As Lunar New Year approaches on February 10, brands across fashion, beauty and lifestyle have eagerly unveiled their collections in honour of the auspicious Year of the Dragon. Among other trends, artistic collaborations and dragon-themed merchandise have become prominent feature in a diverse range of offerings.
Read on to see how brands are embracing Lunar New Year festivities in 2024.
Artistic collaborations are in fashion: Kering Group, Shanghai Tang, Asahi Super Dry
Luxury group Kering, renowned for its collaborations with Chinese artists during Lunar New Year campaigns, continues the tradition by inviting prominent contemporary Chinese artist Chen Ke to collaborate on an art project titled “Dragon Boat” for 2024, spanning original artwork as a New Year greeting card and other digital formats. Together, Kering and Chen Ke will unveil new works of art that the Group’s mission of “Empowering Imagination” and aligning with its core values of creativity, innovation, and the empowerment of women.
Shanghai Tang, on the other hand, celebrates its 30th anniversary alongside the Year of the Dragon. On its milestone year, the brand has embarked on a collaboration with artist Jacky Tsai, underscoring the artistic heritage seen as integral to Shanghai Tang’s brand identity. The ready-to-wear collection pays homage to the majestic dragon through its intricate dragon pattern. Drawing inspiration from the Chinese knot’s distinctive shape, reminiscent of knotting ropes to symbolise memory-keeping, it embodies the rich heritage of ancient Chinese culture.
Luxury fragrance brand Creed has joined hands with artist Zhang Ding, in collaboration with UCCA Lab under the UCCA Group, to create an exclusive limited fragrance collection for the upcoming Chinese New Year celebrations. A captivating interpretation of the dragon motif serves as the core element for the fragrance artist collection, offering a fresh portrayal of an iconic symbol deeply rooted in Chinese culture.
Also leveraging an artistic collaboration, Asahi Super Dry embraces the spirit of the Lunar New Year with a captivating limited edition Pixel Art packaging design, created in partnership with award-winning Japanese artist Hermippe. Celebrating the fusion of modernity and tradition, the collaborative packaging showcases a pixelated dragon amidst a vibrant cityscape, available as a limited offering only in Asia Pacific.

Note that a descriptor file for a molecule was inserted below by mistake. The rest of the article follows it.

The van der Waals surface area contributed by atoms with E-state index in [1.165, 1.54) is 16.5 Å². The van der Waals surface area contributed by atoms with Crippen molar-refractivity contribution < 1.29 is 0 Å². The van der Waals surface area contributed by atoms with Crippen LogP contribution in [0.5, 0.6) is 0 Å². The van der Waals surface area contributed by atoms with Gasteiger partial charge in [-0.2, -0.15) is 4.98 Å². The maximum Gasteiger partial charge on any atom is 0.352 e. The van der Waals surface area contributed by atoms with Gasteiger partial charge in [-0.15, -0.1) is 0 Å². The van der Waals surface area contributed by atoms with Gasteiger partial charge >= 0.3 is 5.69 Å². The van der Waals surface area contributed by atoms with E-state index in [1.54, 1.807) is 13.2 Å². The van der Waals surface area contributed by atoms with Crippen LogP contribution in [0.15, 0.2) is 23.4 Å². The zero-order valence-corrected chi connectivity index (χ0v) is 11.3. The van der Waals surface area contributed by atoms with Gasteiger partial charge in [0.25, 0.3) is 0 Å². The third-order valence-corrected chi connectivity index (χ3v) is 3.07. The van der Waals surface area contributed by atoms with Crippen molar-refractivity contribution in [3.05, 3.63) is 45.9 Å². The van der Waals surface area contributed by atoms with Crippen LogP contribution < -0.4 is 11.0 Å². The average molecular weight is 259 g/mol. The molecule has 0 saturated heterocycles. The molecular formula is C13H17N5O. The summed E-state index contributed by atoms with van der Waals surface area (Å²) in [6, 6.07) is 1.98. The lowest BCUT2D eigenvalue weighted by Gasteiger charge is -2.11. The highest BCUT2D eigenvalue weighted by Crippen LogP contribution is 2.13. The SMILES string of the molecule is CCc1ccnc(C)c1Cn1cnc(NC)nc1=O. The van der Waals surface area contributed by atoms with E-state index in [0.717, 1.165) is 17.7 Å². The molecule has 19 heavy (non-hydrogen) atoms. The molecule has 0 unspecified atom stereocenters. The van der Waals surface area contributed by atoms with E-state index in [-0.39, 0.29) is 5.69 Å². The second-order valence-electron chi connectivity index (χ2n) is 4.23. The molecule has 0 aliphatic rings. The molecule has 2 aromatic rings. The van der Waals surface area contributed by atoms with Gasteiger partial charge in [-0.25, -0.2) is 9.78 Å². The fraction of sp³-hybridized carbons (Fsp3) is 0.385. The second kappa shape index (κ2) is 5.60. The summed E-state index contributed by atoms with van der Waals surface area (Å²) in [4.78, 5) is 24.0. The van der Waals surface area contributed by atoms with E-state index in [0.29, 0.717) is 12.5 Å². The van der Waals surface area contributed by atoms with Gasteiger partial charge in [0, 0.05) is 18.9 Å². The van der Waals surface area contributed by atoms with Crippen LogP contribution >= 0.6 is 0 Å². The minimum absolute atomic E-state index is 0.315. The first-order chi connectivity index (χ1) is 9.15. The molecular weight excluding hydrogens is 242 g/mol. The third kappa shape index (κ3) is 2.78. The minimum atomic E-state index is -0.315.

Localisation rules: Zara, Loewe
Zara has embraced the festive spirit by launching exclusive pop-up stores across mainland China to celebrate the Year of the Dragon. These special pop-ups, created in collaboration with Xi Xing Le, blend traditional symbolism and modern fashion.
“This collaboration can be viewed as Zara’s endeavour to further localise its brand image,” notes Jacopo Pesavento, founder and chief executive officer of Branding Records.
“By partnering with Xi Xing Le, an edgy Neo-Chinese style fashion brand, Zara aims to reach a broader audience that may not have been covered by mainstream fast fashion brands. From a brand and distribution perspective, Zara, a fast fashion giant, joining forces with Xi Xing Le, an indie designer brand, allows Zara to strengthen its identity as a fashion trendsetter — signalling to Chinese consumers that they always understand their preferences.”
Meanwhile on the high-end range, Spanish fashion house Loewe has collaborated with Chinese master jade carvers to craft a remarkable pendant series that showcases the art of jade sculpting: Xiaojin Yin, Qijing Qiu and Lei Cheng have fashioned pendants that symbolise fortune and abundance for the Year of the Dragon. These pieces will be exclusively available at Casa Loewe concept stores in Shanghai, Beijing, and Chengdu. Loewe’s Flamenco Purse Mini draws inspiration from the elegance of ancient jade carvings, boasting a variety of vibrant colours. What sets it apart is an interior pocket adorned with a precious jade stone (pictured above), carefully selected to match the bag’s hue.